Canucks Army Player Previews: Ryan Stanton

It’s been six
months since Mike Gillis was relieved of his position as general manager. Now
that we’ve had a bit of time to put away our pitchforks until next spring
and reflect on his tenure, it is becoming clear that the Gillis era was the
Golden Age of Vancouver Canucks hockey.

In September of
2013, the Chicago Blackhawks assigned Ryan Stanton to waivers. As one of the
best run franchises in the league, has developed a habit of consistently
drafting and developing excellent talent, and have been in the habit of gifting
exciting young defensemen away like goody bags at a children’s birthday party.

While, this
shrewd waiver pick up by Gillis was met with very little fanfare at the time,
it just may be the last great move of the Gillis era.

Why am I so high
on Stanton? Find out on the other side of the jump.

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2013-2014 Performance




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In the 2013-2014, John Tortorella used Stanton
on the third defensive pair, and his utilization statistics were consistent
with this. Stanton saw zero minutes on the powerplay and his even strength ice time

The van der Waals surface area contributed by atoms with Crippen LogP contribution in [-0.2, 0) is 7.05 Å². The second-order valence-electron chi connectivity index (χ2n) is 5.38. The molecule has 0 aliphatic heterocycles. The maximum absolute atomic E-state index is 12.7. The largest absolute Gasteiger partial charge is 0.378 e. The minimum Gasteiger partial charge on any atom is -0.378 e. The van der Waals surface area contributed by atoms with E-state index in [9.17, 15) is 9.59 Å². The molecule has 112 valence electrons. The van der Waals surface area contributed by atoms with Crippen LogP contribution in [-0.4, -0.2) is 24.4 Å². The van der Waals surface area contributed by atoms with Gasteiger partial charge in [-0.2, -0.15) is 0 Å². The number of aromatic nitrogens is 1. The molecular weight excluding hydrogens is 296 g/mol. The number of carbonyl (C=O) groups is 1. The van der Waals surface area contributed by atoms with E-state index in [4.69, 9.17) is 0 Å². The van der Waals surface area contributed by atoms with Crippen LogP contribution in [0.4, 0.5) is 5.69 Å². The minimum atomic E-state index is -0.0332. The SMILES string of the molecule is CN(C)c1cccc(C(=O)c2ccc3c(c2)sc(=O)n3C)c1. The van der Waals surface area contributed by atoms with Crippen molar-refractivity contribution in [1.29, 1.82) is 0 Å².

per game was the lowest amongst Canucks regulars, and consistent with other
third pair defensemen around the league. He also benefited from a greater
percentage of offensive zone starts (Off ZS %Rel) and easier competition (QoC
corsi) than his peers. In short, he was used pretty much exactly how you would
expect a third pair defenseman to be used.

What was unexpected was the way he
performed. At a .529 corsi for%, Stanton had the highest possession rating
amongst Canucks defensemen, and he led Canucks defensemen in points per 60
minutes at even strength. His on-ice shooting percentage was 7.86%, which is
pretty much average for both Canucks defensemen and his peers around the
league, indicating that his team leading points per 60 minutes wasn’t
attributable to luck, or prone to percentage regression.

Looking at his common playing partners, we
see that with the exception of Daniel Sedin, Stanton posted better possession
numbers without his common playing partners than with them, but the numbers
with and without Daniel, and Henrik for that matter, are worth noting. Stanton
played three quarters of the time away from Daniel and Henrik, and during this
time his possession numbers were slightly above average. However, in minutes he
did played with Daniel and Henrik, his possession numbers were north of 60%,
which is very much elite territory, which clearly goes a long way to explaining
his overall strong .529 corsi for%.

*Need help understanding these fancy stats, click here.

2014-2015 OUTLOOK

When Gillis took a flyer on Stanton and his $550,000
per year contract, I don’t think even the most positive Canucks management would have expected him to do
as well as he did last year. Within the context of the role he was asked to
play, Stanton significantly exceeded expectations across the board.